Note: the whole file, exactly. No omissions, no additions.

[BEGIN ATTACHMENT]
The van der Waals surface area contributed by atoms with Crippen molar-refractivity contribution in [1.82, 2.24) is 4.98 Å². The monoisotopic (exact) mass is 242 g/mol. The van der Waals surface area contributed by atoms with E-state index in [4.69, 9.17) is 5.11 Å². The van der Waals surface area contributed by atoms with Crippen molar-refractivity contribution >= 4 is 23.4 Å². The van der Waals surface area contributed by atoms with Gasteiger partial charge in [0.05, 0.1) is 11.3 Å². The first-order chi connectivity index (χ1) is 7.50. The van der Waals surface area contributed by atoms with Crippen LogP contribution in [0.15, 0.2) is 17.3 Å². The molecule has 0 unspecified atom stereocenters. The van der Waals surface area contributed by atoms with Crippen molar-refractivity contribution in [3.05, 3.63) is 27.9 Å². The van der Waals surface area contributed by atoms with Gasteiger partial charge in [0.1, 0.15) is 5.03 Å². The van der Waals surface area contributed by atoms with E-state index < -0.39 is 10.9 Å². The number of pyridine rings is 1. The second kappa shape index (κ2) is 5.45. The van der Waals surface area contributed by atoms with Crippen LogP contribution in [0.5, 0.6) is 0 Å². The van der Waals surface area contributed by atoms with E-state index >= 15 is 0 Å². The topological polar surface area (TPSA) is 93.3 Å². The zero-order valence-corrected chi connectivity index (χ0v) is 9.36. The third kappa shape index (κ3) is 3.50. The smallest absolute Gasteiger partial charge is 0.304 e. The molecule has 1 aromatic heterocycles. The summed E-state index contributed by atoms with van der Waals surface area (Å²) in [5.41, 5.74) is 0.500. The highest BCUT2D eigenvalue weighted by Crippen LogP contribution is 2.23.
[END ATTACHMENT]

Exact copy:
The van der Waals surface area contributed by atoms with Crippen molar-refractivity contribution in [1.82, 2.24) is 4.98 Å². The monoisotopic (exact) mass is 242 g/mol. The van der Waals surface area contributed by atoms with E-state index in [4.69, 9.17) is 5.11 Å². The van der Waals surface area contributed by atoms with Crippen molar-refractivity contribution >= 4 is 23.4 Å². The van der Waals surface area contributed by atoms with Gasteiger partial charge in [0.05, 0.1) is 11.3 Å². The first-order chi connectivity index (χ1) is 7.50. The van der Waals surface area contributed by atoms with Crippen LogP contribution in [0.15, 0.2) is 17.3 Å². The molecule has 0 unspecified atom stereocenters. The van der Waals surface area contributed by atoms with Crippen molar-refractivity contribution in [3.05, 3.63) is 27.9 Å². The van der Waals surface area contributed by atoms with Gasteiger partial charge in [0.1, 0.15) is 5.03 Å². The van der Waals surface area contributed by atoms with E-state index < -0.39 is 10.9 Å². The number of pyridine rings is 1. The second kappa shape index (κ2) is 5.45. The van der Waals surface area contributed by atoms with Crippen LogP contribution in [0.5, 0.6) is 0 Å². The van der Waals surface area contributed by atoms with E-state index >= 15 is 0 Å². The topological polar surface area (TPSA) is 93.3 Å². The zero-order valence-corrected chi connectivity index (χ0v) is 9.36. The third kappa shape index (κ3) is 3.50. The smallest absolute Gasteiger partial charge is 0.304 e. The molecule has 1 aromatic heterocycles. The summed E-state index contributed by atoms with van der Waals surface area (Å²) in [5.41, 5.74) is 0.500. The highest BCUT2D eigenvalue weighted by Crippen LogP contribution is 2.23.